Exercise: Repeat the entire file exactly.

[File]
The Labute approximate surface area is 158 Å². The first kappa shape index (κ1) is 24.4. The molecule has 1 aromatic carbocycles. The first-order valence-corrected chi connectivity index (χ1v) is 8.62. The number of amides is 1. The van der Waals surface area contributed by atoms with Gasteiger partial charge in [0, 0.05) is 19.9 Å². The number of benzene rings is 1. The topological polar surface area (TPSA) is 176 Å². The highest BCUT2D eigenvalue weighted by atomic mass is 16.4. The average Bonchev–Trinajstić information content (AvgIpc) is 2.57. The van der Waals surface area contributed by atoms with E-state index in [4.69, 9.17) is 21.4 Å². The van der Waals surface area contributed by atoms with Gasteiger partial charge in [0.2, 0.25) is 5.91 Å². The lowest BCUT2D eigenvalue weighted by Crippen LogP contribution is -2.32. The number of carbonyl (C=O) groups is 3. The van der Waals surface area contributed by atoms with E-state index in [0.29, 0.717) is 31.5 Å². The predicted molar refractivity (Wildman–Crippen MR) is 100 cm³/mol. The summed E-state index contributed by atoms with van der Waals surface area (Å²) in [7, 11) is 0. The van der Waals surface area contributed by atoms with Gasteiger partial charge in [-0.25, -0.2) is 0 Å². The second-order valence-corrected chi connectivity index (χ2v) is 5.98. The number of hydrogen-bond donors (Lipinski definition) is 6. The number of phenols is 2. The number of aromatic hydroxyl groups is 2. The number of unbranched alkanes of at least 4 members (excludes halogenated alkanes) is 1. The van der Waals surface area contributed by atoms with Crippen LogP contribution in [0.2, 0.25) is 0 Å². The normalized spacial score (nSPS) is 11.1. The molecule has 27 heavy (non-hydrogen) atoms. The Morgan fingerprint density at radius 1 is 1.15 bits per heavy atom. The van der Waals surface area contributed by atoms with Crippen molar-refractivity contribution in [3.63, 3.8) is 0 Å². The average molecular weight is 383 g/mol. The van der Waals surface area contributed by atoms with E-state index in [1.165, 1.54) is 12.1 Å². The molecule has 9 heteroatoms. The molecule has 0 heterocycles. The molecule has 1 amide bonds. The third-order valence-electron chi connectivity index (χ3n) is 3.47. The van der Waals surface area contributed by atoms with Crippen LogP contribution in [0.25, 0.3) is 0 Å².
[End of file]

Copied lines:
The Labute approximate surface area is 158 Å². The first kappa shape index (κ1) is 24.4. The molecule has 1 aromatic carbocycles. The first-order valence-corrected chi connectivity index (χ1v) is 8.62. The number of amides is 1. The van der Waals surface area contributed by atoms with Gasteiger partial charge in [0, 0.05) is 19.9 Å². The number of benzene rings is 1. The topological polar surface area (TPSA) is 176 Å². The highest BCUT2D eigenvalue weighted by atomic mass is 16.4. The average Bonchev–Trinajstić information content (AvgIpc) is 2.57. The van der Waals surface area contributed by atoms with E-state index in [4.69, 9.17) is 21.4 Å². The van der Waals surface area contributed by atoms with Gasteiger partial charge in [0.2, 0.25) is 5.91 Å². The lowest BCUT2D eigenvalue weighted by Crippen LogP contribution is -2.32. The number of carbonyl (C=O) groups is 3. The van der Waals surface area contributed by atoms with E-state index in [0.29, 0.717) is 31.5 Å². The predicted molar refractivity (Wildman–Crippen MR) is 100 cm³/mol. The summed E-state index contributed by atoms with van der Waals surface area (Å²) in [7, 11) is 0. The van der Waals surface area contributed by atoms with Gasteiger partial charge in [-0.25, -0.2) is 0 Å². The second-order valence-corrected chi connectivity index (χ2v) is 5.98. The number of hydrogen-bond donors (Lipinski definition) is 6. The number of phenols is 2. The number of aromatic hydroxyl groups is 2. The number of unbranched alkanes of at least 4 members (excludes halogenated alkanes) is 1. The van der Waals surface area contributed by atoms with Crippen LogP contribution in [0.2, 0.25) is 0 Å². The normalized spacial score (nSPS) is 11.1. The molecule has 27 heavy (non-hydrogen) atoms. The Morgan fingerprint density at radius 1 is 1.15 bits per heavy atom. The van der Waals surface area contributed by atoms with Crippen molar-refractivity contribution in [3.63, 3.8) is 0 Å². The average molecular weight is 383 g/mol. The van der Waals surface area contributed by atoms with E-state index in [1.165, 1.54) is 12.1 Å². The molecule has 9 heteroatoms. The molecule has 0 heterocycles. The molecule has 1 amide bonds. The third-order valence-electron chi connectivity index (χ3n) is 3.47. The van der Waals surface area contributed by atoms with Crippen LogP contribution in [0.25, 0.3) is 0 Å².